Right to a Speedy Trial Ends at Guilty Verdict

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The United States Supreme Court unanimously ruled that the Constitution’s Sixth Amendment guarantee of speedy trial does not protect people convicted of crimes from lengthy sentencing delays. Brandon Betterman argued his Sixth Amendment right to a speedy trial was violated when he spent fourteen months in jail waiting to be sentenced. Betterman pleaded guilty to jumping bail in the spring of 2012. It would be the summer of 2013 before a judge finally sentenced him to seven years in prison, with four years suspended.

In Betterman v. Montana, Justice Ruth Bader Ginsburg, writing for the court, rejected Betterman’s argument. She said there is a difference between trials, which adjudicate guilt, and sentencings, which determine punishment. “As a measure protecting the presumptively innocent, the speedy trial right — like other similarly aimed measures — loses force upon conviction.”

The court said this reading of the Sixth Amendment is in line with the historical understanding of the protections of the right to a speedy trial. “The accused” is different from “the convicted” and extending the right to post-conviction procedures would change the nature of the right. The court said the manner in which legislatures and courts have interpreted this Sixth Amendment right, as well as the remedies available for a violation of the right, are also in line with the time-limited reading.

Betterman did not seek an outright dismissal of his case, but rather a reduction to his prison term. The court rejected the idea of “a flexible or tailored remedy” and said the violation of the right to a speedy trial “demands termination of the prosecution.” The required remedy would result in an unjustified windfall for defendants.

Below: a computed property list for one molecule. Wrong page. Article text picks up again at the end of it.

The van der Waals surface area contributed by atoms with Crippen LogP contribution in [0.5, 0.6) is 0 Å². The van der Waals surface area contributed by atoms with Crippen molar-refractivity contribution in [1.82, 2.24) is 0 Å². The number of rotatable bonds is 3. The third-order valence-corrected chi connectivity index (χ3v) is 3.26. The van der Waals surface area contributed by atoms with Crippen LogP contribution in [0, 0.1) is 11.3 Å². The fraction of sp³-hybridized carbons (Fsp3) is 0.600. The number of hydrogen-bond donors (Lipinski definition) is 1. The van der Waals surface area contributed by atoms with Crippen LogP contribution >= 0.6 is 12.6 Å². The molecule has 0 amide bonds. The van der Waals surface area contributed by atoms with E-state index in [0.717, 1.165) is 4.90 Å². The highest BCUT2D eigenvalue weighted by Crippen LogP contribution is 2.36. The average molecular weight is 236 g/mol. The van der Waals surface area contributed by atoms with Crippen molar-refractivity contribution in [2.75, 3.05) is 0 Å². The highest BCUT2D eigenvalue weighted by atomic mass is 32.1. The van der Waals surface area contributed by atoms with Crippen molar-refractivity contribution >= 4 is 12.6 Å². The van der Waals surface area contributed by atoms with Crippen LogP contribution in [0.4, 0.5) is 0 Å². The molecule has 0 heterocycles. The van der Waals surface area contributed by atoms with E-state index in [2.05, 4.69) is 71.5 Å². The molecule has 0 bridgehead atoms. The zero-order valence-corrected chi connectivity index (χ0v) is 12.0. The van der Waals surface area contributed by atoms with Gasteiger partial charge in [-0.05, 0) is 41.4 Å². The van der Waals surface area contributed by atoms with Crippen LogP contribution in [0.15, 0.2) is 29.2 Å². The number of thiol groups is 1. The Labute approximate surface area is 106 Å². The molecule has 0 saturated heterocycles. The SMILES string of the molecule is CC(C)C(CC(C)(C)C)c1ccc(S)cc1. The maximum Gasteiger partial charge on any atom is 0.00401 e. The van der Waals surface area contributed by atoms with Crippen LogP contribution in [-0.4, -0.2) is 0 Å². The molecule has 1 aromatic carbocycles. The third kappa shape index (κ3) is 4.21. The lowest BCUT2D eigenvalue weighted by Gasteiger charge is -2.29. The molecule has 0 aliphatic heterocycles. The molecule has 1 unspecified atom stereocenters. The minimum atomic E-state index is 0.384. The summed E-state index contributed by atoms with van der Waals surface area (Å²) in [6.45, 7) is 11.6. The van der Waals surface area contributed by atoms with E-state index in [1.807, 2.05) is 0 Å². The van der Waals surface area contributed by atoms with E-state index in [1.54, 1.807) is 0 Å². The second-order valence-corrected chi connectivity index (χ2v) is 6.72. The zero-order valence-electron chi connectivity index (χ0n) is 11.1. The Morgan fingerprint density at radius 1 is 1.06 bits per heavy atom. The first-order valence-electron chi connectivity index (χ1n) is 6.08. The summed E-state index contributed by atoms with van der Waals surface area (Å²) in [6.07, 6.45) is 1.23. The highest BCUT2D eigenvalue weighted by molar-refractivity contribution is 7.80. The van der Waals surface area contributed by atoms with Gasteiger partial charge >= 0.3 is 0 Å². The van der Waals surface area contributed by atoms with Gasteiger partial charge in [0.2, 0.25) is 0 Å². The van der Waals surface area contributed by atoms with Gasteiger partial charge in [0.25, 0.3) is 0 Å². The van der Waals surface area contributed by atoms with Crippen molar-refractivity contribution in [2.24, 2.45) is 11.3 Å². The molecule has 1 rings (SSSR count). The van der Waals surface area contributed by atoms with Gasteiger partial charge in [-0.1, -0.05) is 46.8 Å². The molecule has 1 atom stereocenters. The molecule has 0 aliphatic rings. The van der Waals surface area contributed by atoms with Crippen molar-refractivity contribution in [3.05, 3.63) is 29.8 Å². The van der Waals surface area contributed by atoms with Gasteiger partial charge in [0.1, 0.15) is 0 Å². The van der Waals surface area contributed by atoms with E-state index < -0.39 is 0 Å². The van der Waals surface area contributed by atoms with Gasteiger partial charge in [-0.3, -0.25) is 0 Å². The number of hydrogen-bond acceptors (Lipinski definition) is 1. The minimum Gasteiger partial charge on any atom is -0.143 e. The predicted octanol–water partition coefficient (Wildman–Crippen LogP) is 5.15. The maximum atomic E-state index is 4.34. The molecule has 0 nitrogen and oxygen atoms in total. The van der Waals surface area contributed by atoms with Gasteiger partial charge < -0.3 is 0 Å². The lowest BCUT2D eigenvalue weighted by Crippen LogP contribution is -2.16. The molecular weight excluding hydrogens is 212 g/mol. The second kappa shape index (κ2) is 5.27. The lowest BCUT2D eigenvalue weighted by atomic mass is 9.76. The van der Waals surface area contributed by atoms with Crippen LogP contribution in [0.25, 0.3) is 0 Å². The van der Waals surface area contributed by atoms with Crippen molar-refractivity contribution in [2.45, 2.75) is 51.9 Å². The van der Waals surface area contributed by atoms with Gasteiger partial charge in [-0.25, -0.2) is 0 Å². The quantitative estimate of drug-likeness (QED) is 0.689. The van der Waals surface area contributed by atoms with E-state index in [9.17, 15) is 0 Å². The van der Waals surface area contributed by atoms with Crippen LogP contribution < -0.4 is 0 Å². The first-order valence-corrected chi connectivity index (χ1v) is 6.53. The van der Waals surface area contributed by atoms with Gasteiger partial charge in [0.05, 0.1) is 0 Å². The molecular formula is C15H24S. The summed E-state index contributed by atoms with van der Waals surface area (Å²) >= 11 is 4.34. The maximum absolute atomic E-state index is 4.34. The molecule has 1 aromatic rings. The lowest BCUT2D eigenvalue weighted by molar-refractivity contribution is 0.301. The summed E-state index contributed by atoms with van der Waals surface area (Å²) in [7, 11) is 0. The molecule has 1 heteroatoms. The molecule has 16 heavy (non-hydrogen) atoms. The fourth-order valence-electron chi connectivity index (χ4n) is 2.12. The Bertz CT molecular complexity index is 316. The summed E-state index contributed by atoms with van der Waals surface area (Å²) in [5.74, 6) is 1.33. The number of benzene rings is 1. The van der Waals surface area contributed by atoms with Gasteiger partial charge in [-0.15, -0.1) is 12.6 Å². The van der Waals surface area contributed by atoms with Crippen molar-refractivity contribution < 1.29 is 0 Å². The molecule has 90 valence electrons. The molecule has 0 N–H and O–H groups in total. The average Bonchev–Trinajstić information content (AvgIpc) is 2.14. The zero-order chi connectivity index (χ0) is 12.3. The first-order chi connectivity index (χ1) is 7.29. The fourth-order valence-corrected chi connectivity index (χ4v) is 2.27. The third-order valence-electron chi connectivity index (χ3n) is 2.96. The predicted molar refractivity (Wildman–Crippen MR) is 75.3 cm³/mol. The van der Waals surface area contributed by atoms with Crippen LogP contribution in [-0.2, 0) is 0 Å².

Justice Ginsburg said that the speedy trial analysis might be different in capital cases, in which the sentencing phase is often elaborate and crucial. The court also hinted at another way in which defendants could attack lengthy sentencing delays. Ginsburg said that sentencing proceedings must be fundamentally fair, so it is possible that such a delay could be attacked as a violation of due process. “But because Betterman advanced no due process claim here,” Justice Ginsburg wrote, “we express no opinion on how he might fare under that more pliable standard.”

In a concurrence, Justice Sonia Sotomayor suggested using the Barker v. Wingo factors for a due process analysis. The majority of the Circuits use this test. The Barker factors include: the length of the delay; the governmental reasons for the delay; the defendant’s responsibility to assert his rights; and the prejudice to the defendant. In a second concurrence, Justice Clarence Thomas, joined by Justice Samuel A. Alito Jr., said that was premature.

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